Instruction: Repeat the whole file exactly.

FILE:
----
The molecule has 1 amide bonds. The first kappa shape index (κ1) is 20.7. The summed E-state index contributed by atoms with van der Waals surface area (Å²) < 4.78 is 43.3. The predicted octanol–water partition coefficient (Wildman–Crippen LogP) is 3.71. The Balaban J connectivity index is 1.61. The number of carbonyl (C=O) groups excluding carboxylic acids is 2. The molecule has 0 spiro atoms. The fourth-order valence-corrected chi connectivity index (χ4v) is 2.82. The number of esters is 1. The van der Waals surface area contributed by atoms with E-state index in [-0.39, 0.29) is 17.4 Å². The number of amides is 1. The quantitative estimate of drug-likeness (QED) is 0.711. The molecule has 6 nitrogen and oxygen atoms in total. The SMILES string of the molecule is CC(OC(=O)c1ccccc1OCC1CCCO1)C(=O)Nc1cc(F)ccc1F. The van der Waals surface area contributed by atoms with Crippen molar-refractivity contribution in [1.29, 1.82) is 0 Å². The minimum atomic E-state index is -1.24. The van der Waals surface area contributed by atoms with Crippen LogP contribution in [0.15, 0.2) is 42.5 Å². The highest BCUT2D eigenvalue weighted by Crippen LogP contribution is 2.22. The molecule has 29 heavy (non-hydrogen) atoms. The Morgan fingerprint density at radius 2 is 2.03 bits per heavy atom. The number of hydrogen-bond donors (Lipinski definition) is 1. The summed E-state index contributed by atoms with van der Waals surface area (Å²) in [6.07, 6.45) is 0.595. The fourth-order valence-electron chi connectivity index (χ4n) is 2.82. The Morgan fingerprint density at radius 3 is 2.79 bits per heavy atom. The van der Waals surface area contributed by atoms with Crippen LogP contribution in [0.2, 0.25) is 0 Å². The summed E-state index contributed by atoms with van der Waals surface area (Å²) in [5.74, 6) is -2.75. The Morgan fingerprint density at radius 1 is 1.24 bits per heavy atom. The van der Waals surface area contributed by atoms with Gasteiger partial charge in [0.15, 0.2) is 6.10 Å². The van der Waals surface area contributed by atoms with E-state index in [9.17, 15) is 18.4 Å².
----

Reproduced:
The molecule has 1 amide bonds. The first kappa shape index (κ1) is 20.7. The summed E-state index contributed by atoms with van der Waals surface area (Å²) < 4.78 is 43.3. The predicted octanol–water partition coefficient (Wildman–Crippen LogP) is 3.71. The Balaban J connectivity index is 1.61. The number of carbonyl (C=O) groups excluding carboxylic acids is 2. The molecule has 0 spiro atoms. The fourth-order valence-corrected chi connectivity index (χ4v) is 2.82. The number of esters is 1. The van der Waals surface area contributed by atoms with E-state index in [-0.39, 0.29) is 17.4 Å². The number of amides is 1. The quantitative estimate of drug-likeness (QED) is 0.711. The molecule has 6 nitrogen and oxygen atoms in total. The SMILES string of the molecule is CC(OC(=O)c1ccccc1OCC1CCCO1)C(=O)Nc1cc(F)ccc1F. The van der Waals surface area contributed by atoms with Crippen molar-refractivity contribution in [1.29, 1.82) is 0 Å². The minimum atomic E-state index is -1.24. The van der Waals surface area contributed by atoms with Crippen LogP contribution in [0.15, 0.2) is 42.5 Å². The highest BCUT2D eigenvalue weighted by Crippen LogP contribution is 2.22. The molecule has 29 heavy (non-hydrogen) atoms. The Morgan fingerprint density at radius 2 is 2.03 bits per heavy atom. The number of hydrogen-bond donors (Lipinski definition) is 1. The summed E-state index contributed by atoms with van der Waals surface area (Å²) in [6.07, 6.45) is 0.595. The fourth-order valence-electron chi connectivity index (χ4n) is 2.82. The Morgan fingerprint density at radius 3 is 2.79 bits per heavy atom. The van der Waals surface area contributed by atoms with Crippen LogP contribution in [0.2, 0.25) is 0 Å². The summed E-state index contributed by atoms with van der Waals surface area (Å²) in [5.74, 6) is -2.75. The Morgan fingerprint density at radius 1 is 1.24 bits per heavy atom. The van der Waals surface area contributed by atoms with Gasteiger partial charge in [0.15, 0.2) is 6.10 Å². The van der Waals surface area contributed by atoms with E-state index in [9.17, 15) is 18.4 Å².